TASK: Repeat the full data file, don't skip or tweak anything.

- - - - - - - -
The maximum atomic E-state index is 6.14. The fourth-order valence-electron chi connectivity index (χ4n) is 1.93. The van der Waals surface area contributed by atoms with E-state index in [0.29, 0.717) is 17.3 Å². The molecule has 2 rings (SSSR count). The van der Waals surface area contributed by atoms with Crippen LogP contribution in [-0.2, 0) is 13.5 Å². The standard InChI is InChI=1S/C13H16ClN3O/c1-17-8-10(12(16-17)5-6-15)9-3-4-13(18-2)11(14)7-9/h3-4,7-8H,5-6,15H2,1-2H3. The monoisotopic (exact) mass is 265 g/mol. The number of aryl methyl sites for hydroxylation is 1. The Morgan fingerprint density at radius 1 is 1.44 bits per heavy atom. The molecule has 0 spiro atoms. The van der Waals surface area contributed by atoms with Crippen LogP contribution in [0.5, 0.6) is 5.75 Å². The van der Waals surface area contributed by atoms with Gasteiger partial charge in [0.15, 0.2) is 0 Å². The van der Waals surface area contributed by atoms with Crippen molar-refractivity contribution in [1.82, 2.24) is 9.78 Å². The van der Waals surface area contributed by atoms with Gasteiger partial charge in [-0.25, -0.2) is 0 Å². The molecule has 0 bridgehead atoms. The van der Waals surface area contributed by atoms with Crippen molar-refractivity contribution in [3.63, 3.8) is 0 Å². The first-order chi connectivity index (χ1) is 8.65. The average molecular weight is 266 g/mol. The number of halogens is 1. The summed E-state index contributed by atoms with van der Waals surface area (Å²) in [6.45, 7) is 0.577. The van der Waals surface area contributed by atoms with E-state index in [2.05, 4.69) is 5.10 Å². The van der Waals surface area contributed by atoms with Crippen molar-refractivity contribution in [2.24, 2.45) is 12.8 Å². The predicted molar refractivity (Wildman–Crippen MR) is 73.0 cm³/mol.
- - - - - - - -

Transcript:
The maximum atomic E-state index is 6.14. The fourth-order valence-electron chi connectivity index (χ4n) is 1.93. The van der Waals surface area contributed by atoms with E-state index in [0.29, 0.717) is 17.3 Å². The molecule has 2 rings (SSSR count). The van der Waals surface area contributed by atoms with Crippen LogP contribution in [-0.2, 0) is 13.5 Å². The standard InChI is InChI=1S/C13H16ClN3O/c1-17-8-10(12(16-17)5-6-15)9-3-4-13(18-2)11(14)7-9/h3-4,7-8H,5-6,15H2,1-2H3. The monoisotopic (exact) mass is 265 g/mol. The number of aryl methyl sites for hydroxylation is 1. The Morgan fingerprint density at radius 1 is 1.44 bits per heavy atom. The molecule has 0 spiro atoms. The van der Waals surface area contributed by atoms with Crippen LogP contribution in [0.5, 0.6) is 5.75 Å². The van der Waals surface area contributed by atoms with Gasteiger partial charge in [0.15, 0.2) is 0 Å². The van der Waals surface area contributed by atoms with Crippen molar-refractivity contribution in [1.82, 2.24) is 9.78 Å². The van der Waals surface area contributed by atoms with Gasteiger partial charge in [-0.25, -0.2) is 0 Å². The molecule has 0 bridgehead atoms. The van der Waals surface area contributed by atoms with Crippen molar-refractivity contribution in [3.63, 3.8) is 0 Å². The first-order chi connectivity index (χ1) is 8.65. The average molecular weight is 266 g/mol. The number of halogens is 1. The summed E-state index contributed by atoms with van der Waals surface area (Å²) in [6.45, 7) is 0.577. The van der Waals surface area contributed by atoms with E-state index in [2.05, 4.69) is 5.10 Å². The van der Waals surface area contributed by atoms with Crippen molar-refractivity contribution in [2.24, 2.45) is 12.8 Å². The predicted molar refractivity (Wildman–Crippen MR) is 73.0 cm³/mol.